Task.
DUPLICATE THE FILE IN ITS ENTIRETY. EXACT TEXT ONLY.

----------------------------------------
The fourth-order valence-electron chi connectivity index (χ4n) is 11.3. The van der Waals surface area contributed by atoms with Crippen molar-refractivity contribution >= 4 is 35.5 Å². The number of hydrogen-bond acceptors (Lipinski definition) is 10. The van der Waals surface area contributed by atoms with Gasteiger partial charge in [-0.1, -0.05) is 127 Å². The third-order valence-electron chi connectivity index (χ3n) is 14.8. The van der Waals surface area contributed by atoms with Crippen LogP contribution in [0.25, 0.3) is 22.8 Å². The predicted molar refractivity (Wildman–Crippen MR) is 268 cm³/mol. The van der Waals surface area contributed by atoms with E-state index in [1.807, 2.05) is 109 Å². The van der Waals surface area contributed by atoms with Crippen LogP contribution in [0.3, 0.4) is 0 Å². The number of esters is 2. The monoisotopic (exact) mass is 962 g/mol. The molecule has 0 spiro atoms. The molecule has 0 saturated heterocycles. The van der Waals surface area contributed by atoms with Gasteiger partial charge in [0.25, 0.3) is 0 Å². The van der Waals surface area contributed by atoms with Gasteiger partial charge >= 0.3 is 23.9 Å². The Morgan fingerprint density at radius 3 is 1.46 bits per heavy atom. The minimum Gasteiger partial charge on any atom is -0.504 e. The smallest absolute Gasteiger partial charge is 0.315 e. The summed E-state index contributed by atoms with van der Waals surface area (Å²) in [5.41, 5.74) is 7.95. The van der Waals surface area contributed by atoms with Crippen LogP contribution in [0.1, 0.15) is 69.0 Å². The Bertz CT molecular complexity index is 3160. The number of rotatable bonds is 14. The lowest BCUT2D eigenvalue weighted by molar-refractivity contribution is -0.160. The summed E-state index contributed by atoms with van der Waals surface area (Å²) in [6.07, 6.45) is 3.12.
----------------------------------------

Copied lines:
The fourth-order valence-electron chi connectivity index (χ4n) is 11.3. The van der Waals surface area contributed by atoms with Crippen molar-refractivity contribution >= 4 is 35.5 Å². The number of hydrogen-bond acceptors (Lipinski definition) is 10. The van der Waals surface area contributed by atoms with Gasteiger partial charge in [-0.1, -0.05) is 127 Å². The third-order valence-electron chi connectivity index (χ3n) is 14.8. The van der Waals surface area contributed by atoms with Crippen LogP contribution in [0.25, 0.3) is 22.8 Å². The predicted molar refractivity (Wildman–Crippen MR) is 268 cm³/mol. The van der Waals surface area contributed by atoms with E-state index in [1.807, 2.05) is 109 Å². The van der Waals surface area contributed by atoms with Crippen LogP contribution in [0.3, 0.4) is 0 Å². The number of esters is 2. The monoisotopic (exact) mass is 962 g/mol. The molecule has 0 spiro atoms. The molecule has 0 saturated heterocycles. The van der Waals surface area contributed by atoms with Gasteiger partial charge in [0.25, 0.3) is 0 Å². The van der Waals surface area contributed by atoms with Gasteiger partial charge >= 0.3 is 23.9 Å². The Morgan fingerprint density at radius 3 is 1.46 bits per heavy atom. The minimum Gasteiger partial charge on any atom is -0.504 e. The smallest absolute Gasteiger partial charge is 0.315 e. The summed E-state index contributed by atoms with van der Waals surface area (Å²) in [5.41, 5.74) is 7.95. The van der Waals surface area contributed by atoms with Crippen LogP contribution in [0.1, 0.15) is 69.0 Å². The Bertz CT molecular complexity index is 3160. The number of rotatable bonds is 14. The lowest BCUT2D eigenvalue weighted by molar-refractivity contribution is -0.160. The summed E-state index contributed by atoms with van der Waals surface area (Å²) in [6.07, 6.45) is 3.12.